I have been wondering. Politics is an interesting beast and right now in NZ, its akin to watching a ship that keeps on crashing onto the reef. In the last week or so, I have run into a wide gambit of the public who would be placed all along the political spectrum, and some who, despite the overwhelming evidence of madness, are hell bent on wearing their blinkers (in my humble opinion). In an effort to understand the psyche of the average voter punter, I have been thinking about the people I meet and from where I sit, there seems to be four main groups one might politically fall into.
Choosing who to vote for can be a tricky proposition for some. What drives us to vote (or not) is seeped in a range of factors such as societal, social, familial and emotional. I posted on this earlier and you can read that here. Not all of those are logical, and for people who are passionate about politics and the importance of their democratic right to vote, their dogged determination to vote for a particular party is as parochial as ones passion for a particular rugby team. In complete contrast to the 'doggedly parochial' are the 'blissfully indifferent' who, if they indeed vote, are non committal, unconcerned and wander around the country complexly disinterested in all things political. Somewhere in-between are the undecided 'swingers' (not to be confused with swingers, if you know what I mean) who switch between the left and the right. Then of course, there is the "conscientious non voter' who chooses to take a stand by not voting.
Group One: The Doggedly Parochial
These are the people who are a staunch supporter of a particular party, left or right. They have always voted this way, always will and can not usually be swayed by others. Irrespective of what their respective party throws up as policy, they will always vote for their team.
Group Two: Blissfully Indifferent
Blissfully indifferent are similar to the Undecided Swingers in that if they vote, they will rock on up to the polling booth on the day, quite likely to choose their party on random, or at the last minute. I find those that fit into this group a bit of an enigma, as narrowing down their motivation to vote, or not to, can be as slippery as an eel.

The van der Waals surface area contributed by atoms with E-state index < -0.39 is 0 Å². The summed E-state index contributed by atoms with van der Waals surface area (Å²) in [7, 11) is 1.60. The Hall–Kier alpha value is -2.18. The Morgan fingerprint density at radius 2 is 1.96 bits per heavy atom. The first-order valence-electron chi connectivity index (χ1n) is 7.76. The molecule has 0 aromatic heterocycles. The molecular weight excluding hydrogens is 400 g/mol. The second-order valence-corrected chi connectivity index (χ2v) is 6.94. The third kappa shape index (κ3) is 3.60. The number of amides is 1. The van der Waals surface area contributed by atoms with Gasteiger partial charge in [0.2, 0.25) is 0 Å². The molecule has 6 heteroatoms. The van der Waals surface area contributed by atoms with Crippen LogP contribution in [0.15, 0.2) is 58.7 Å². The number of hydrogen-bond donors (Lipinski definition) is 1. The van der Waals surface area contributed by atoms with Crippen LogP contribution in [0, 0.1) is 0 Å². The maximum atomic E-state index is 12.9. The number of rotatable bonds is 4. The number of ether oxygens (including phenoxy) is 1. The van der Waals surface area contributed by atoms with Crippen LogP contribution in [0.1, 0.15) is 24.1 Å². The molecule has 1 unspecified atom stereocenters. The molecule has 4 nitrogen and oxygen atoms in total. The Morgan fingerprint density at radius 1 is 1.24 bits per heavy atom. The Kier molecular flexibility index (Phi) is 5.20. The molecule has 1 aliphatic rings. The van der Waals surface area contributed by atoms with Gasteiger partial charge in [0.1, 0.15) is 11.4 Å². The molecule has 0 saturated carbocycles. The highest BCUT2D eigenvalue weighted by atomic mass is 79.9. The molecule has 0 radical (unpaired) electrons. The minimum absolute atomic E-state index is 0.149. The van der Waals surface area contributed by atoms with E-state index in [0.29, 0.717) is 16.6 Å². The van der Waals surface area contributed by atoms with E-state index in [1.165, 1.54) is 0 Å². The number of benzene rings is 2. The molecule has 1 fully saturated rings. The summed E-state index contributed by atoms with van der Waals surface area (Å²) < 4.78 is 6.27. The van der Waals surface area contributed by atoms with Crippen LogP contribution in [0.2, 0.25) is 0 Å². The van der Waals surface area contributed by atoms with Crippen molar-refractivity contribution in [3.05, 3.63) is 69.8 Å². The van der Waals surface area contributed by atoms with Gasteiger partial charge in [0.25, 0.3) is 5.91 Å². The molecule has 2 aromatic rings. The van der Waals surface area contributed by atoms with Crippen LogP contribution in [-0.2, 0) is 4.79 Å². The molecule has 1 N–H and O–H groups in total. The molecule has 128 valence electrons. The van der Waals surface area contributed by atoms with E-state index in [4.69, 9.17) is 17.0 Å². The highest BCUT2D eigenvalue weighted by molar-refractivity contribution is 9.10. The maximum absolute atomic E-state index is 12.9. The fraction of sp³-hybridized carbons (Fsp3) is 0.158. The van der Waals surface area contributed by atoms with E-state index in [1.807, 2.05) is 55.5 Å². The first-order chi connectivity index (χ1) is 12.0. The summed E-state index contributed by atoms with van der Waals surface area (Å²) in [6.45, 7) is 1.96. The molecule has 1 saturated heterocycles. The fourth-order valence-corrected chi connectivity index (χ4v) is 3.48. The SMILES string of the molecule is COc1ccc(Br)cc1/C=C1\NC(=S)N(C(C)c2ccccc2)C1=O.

Group Three: Undecided Swingsters
The Undecided fit into two groups - those who are easily beguiled by the baubles of the pre election promises (like tax cuts), and those who patiently wait until election day to make their decision. They carefully weigh up which party offers what. Often these voters are those who sit somewhere in the centre, and attract the vigorous 'wooing' of all the parties, particularly the two largest - and closest to centre left or centre right. It is this vigorous 'wooing' that can seem, to the doggedly parochial, to be the main cause of the watering down of their respective parties policies.
Group Four: Conscientious Non Voter
This is perhaps the most concerning of all the types of voters. These people choose not to vote, often as a protest against the 'system'. This protest can be either because they think their vote is a waste of time, pointless and not required, or because they don't trust any of the parties and feel voting is beneath their moral compass. Earlier this year I posted on why I think people should vote, and in particular how the power of the single vote is indeed not at all pointless. Suffice to say, the amount of people who don't vote continues to be of concern in New Zealand, and this group is bigger than one would like in a democracy.
Those are the four main types of voter I have had the pleasure of coming across in recent weeks. By no means a definitive list, but certainly each voter 'type' comes with both its positives and with its challenges for the parties who are out there seeking votes. Which do you associate the most with?
I have said it before so I will repeat it again - I don't mind what way you swing your vote, just that you exercise your democratic right to vote.